As mentioned earlier, the Ragamuffin diverged from the Ragdoll. The latter is a cat breed well-known for its docile and affectionate nature. In fact, Ragdolls are called Ragdolls because of their tendency to relax when they are picked up. Something that isn’t true of most cat breeds to say the least. Even now, Ragamuffins and Ragdolls resemble one another in a lot of respects. However, it has been quite some time since the original split, meaning that there are now considerable differences between them as well.

7. Descended From Josephine

The Ragdoll was created in recent decades. As a result, there is a fair amount of information about how the Ragdoll and thus the Ragamuffin came into existence. For instance, these cats share a descent from a white-furred cat named Josephine in the 1960s.

8. Descended From a Cat with Both Angora and Persian Ancestry

Josephine wasn’t a purebred cat. Instead, she tends to be described as having ancestry from either one or both of two notable cat breeds. One would be the Angora, which is sometimes called either the Ankara or the Turkish Angora because it is a landrace that originated from Central Anatolia. The two would be the Persian, which is called thus because its earliest ancestors were brought to the Italian Peninsula from the region of Khorasan in Iran. Nowadays, Iran is called Iran because of a requested name change in the 20th century. However, the west used to call Iran by the name of Persia, which was a carryover from ancient Greek times when ancient Greek historians used the name of a single ancient Iranian region for the whole of ancient Iran. The cat was developed before this was an issue, so the Persian remained the Persian. For that matter, these cats are very much a product of the west because of the genetic research showing that they are more related to cats from Western Europe than cats from the Near East regardless of their ancestral roots.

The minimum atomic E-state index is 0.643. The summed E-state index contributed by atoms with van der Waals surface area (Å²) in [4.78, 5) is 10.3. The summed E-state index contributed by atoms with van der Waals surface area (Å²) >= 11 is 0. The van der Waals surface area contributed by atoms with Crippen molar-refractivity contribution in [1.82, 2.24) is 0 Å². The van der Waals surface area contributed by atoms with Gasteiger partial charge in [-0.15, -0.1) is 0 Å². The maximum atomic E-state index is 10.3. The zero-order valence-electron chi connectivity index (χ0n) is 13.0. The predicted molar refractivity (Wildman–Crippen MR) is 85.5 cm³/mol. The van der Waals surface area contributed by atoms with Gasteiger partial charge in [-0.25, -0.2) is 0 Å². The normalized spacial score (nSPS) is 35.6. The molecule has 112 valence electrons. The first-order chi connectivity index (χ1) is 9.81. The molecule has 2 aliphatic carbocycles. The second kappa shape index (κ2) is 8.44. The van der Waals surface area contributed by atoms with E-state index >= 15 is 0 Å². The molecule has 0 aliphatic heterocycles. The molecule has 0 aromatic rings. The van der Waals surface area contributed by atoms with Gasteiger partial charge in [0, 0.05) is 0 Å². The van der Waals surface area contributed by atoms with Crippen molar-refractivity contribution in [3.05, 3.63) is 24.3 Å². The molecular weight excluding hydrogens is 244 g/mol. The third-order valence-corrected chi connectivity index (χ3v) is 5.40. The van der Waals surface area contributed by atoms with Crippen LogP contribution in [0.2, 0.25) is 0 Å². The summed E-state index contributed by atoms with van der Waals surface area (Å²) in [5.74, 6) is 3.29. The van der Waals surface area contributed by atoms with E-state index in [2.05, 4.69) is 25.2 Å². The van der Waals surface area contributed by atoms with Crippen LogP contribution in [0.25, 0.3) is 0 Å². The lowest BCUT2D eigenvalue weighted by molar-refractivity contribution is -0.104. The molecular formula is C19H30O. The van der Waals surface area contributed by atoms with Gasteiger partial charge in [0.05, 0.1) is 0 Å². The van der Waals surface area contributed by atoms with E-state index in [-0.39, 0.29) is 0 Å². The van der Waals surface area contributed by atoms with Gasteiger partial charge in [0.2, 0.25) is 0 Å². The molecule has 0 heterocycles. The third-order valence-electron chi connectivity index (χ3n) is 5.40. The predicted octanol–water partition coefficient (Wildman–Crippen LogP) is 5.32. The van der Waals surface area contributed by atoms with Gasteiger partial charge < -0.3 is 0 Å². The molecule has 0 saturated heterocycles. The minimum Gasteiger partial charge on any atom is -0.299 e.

9. Descended From Birman or Burmese-Like Cats

Of course, Josephine was a female cat, so it stands to reason that there were male cats involved in the origins of the Ragdoll as well. However, this side of things is less clear, as shown by the common statement that Josephine mated with several Birman or Burmese-like cats. Both of these are cat breeds with a connection to the country of Myanmar, which was once called Burma. The Birman is named for Birmanie, which would be the French name for Burma. It isn’t clear how these cats came into existence, but it is common to hear stories about them being descended from temple cats that eventually made their way into French hands. Meanwhile, the Burmese (https://en.wikipedia.org/wiki/Burmese_cat) has clearer origins because most members of the cat breed are descended from a cat named Wong Mau that was brought over from Burma to the United States in 1930.

10. Once a Part of the IRCA